Philosophy and trans rights

I find philosophy fascinating. I have just been reading an essay considering trans rights from a “critical realist” perspective.

Critical Realism is a branch of philosophy that distinguishes between the ‘real’ world and the ‘observable’ world. The ‘real’ cannot be observed and exists independent from human perceptions, theories, and constructions.

There is a “real world”. We cannot know it, but we can get to know it better, and that has value. I find that idea attractive. It distinguishes between Intransitive: the unchanging things we attempt to know, and Transitive: our changing knowledge of those things. Nature is intransitive, science is transitive.

Philosophy is full of long words. Epistemology is the study of how we know things.

Epistemological relativism is the position that knowledge is valid only relatively to a specific context, society, culture or individual. The discussion about epistemic relativism is one of the most fundamental discussions in epistemology concerning our understanding of notions such as ‘justification’ and ‘good reason’.

A transphobe, David Pilgrim, writes,

A fundamental distortion of reality emerges if we only consider epistemological relativism and abandon a respect for ontological realism. It is another example of the ‘ontological vandalism’ of strong social constructivism.

A fundamental distortion of reality sounds serious. However, Pilgrim thinks trans people deny that sex is real, which he claims would be ontological vandalism. We don’t, so he’s wrong.

These things are mere games. Transphobes want trans women excluded from women’s spaces. They say that women traumatised by sexual violence need spaces where they know no men will be, and if they see trans women, whom they identify as men, in these spaces they will be retraumatised.

I do not deny that such women could exist, but when I read trans-excluders it seems that they consider trans women in women’s spaces are an insult to them, which is very different. I don’t necessarily want the traumatised women to stand up and speak of their trauma, so we are left with a number of women we can’t quantify, who are hurt if they see trans women in women’s spaces, and an overlapping group who are angry.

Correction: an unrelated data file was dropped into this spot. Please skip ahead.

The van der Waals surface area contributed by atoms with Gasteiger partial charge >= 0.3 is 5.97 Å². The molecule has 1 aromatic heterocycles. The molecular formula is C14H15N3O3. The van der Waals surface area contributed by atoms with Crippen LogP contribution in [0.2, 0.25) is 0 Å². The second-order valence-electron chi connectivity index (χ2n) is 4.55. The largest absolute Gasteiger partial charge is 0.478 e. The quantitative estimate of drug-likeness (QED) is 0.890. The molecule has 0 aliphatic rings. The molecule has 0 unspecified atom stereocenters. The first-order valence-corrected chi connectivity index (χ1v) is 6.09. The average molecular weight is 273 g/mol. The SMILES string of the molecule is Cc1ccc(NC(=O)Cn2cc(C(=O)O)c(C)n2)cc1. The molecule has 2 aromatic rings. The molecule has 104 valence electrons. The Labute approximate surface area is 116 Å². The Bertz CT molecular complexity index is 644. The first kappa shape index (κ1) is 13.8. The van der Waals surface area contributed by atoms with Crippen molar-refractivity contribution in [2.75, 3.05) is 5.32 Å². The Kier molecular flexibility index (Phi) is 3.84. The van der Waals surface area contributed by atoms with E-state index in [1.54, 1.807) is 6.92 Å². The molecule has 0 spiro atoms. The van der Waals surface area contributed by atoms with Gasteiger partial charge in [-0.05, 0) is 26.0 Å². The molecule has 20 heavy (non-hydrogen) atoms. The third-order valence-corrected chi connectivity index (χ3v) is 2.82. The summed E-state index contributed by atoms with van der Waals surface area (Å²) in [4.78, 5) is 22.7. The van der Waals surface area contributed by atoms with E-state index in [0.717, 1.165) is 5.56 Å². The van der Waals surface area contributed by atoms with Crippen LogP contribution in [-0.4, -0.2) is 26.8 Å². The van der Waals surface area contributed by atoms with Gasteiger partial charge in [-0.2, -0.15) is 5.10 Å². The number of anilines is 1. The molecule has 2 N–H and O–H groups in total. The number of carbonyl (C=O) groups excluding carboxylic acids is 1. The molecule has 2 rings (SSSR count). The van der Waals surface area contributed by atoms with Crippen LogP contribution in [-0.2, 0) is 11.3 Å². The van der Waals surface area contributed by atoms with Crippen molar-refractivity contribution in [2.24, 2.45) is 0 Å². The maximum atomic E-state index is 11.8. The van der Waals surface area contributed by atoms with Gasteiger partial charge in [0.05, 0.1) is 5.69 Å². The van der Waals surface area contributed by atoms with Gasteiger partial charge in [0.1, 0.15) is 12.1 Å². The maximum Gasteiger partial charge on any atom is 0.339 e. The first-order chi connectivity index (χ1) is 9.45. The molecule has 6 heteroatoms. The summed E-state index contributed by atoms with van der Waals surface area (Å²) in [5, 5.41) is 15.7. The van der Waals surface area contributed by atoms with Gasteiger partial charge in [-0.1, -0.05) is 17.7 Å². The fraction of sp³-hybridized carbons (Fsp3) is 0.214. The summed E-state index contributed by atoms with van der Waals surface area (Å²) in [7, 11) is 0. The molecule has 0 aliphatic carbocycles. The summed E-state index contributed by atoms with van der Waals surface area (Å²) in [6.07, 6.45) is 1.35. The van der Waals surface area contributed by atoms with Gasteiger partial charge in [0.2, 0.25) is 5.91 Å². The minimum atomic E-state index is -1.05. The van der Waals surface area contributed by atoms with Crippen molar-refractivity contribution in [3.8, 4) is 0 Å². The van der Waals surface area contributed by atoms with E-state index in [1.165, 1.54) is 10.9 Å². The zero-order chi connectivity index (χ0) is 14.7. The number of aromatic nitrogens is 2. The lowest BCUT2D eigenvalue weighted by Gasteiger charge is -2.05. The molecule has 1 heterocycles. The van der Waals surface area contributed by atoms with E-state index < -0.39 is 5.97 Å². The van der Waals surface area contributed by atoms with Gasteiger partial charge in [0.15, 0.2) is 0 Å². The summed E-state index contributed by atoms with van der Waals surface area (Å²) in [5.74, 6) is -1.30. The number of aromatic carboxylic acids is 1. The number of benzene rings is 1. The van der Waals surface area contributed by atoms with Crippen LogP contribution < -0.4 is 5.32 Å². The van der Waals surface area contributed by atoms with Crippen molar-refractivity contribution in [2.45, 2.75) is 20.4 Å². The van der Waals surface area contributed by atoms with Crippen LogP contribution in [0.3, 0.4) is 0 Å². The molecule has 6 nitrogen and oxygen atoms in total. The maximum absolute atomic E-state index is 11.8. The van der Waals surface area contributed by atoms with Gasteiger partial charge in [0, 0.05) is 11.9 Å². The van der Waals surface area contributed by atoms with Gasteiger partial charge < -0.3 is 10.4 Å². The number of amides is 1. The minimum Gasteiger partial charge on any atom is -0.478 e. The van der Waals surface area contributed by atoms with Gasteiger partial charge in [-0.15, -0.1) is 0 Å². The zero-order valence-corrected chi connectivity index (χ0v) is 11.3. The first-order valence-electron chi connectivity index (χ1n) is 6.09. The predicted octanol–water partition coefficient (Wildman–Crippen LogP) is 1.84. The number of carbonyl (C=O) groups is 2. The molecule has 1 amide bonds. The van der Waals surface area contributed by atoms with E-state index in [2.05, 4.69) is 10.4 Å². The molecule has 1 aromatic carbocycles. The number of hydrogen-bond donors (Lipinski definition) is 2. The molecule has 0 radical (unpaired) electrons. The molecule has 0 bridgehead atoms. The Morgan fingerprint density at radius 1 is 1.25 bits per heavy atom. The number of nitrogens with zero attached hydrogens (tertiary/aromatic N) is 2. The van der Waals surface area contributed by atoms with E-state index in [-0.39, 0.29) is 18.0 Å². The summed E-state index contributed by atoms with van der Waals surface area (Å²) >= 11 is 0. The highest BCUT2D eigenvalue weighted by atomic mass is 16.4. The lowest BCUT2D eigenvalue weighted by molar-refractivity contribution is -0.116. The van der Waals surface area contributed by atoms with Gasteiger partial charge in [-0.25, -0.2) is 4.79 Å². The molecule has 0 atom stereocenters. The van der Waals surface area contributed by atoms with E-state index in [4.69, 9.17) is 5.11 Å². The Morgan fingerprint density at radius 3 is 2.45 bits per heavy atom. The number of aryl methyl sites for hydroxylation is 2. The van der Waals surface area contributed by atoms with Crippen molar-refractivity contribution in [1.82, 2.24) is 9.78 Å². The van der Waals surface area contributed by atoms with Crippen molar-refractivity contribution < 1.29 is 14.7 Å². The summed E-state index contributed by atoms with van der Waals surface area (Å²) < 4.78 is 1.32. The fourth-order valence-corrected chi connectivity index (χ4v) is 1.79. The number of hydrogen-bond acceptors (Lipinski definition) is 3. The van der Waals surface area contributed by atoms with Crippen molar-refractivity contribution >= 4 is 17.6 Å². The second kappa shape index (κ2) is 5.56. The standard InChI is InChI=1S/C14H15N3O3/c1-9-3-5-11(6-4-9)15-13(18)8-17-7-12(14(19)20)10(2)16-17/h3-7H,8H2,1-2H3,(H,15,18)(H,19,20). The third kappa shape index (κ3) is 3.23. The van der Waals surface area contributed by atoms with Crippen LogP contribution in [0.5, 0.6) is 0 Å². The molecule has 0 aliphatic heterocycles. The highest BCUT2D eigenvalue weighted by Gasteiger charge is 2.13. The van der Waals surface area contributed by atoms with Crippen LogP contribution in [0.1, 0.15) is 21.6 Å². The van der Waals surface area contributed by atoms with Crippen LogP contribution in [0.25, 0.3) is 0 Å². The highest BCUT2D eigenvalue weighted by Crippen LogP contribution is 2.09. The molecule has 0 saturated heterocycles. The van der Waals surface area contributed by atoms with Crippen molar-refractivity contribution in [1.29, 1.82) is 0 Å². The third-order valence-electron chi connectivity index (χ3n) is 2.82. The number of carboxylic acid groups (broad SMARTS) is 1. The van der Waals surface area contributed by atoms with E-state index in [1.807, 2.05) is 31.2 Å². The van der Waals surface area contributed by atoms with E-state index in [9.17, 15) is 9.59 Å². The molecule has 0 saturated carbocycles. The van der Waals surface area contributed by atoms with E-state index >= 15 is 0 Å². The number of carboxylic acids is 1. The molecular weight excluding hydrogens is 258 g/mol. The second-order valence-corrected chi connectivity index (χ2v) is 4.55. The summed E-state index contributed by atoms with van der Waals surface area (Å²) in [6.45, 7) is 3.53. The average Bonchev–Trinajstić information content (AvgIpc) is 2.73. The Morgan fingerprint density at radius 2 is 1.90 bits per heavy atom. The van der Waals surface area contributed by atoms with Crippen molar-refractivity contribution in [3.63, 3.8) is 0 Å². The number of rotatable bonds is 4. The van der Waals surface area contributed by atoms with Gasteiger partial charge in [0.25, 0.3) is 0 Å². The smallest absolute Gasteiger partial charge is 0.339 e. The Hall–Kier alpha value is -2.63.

Respect for ontological realism- the idea that things actually exist in the real world, not merely as ideas in human minds- entails acknowledgment that trans people exist. Look around, and you see us. Look in historical records, and you see accounts of us, often written in terms indicating overwhelming disgust. Yet we persist, and we continue to transition however much we are persecuted.

Attempts to belittle our existence continue. It’s a mere matter of feelings, says Prof. Kathleen Stock, OBE. If it’s just feelings, they are deep and persistent, scarcely less strong than the trauma of the traumatised cis women, certainly stronger than the anger of the transphobes.

So there is an ethical issue. Two groups of people have needs which are apparently in conflict: if they cannot be reconciled one has to be prioritised. How do you prioritise between the two groups? Other solutions proposed don’t cut it. Third spaces where anyone might choose to go don’t exist, so transphobes should not insist we go there until they are created. If society’s highest priority was ending male violence, there might be no need for women’s spaces at all- but it isn’t.

This ethical issue is where philosophy might actually help. I believe that human understanding of the world to a great extent comes from the culture, rather than being worked out from scratch by each individual. That is what we have schools for. Arguments that we don’t matter, or don’t exist, whether couched in terms of “ontological violence of excessive social constructivism” or “You’re a fkg bloke” are equally worthless.

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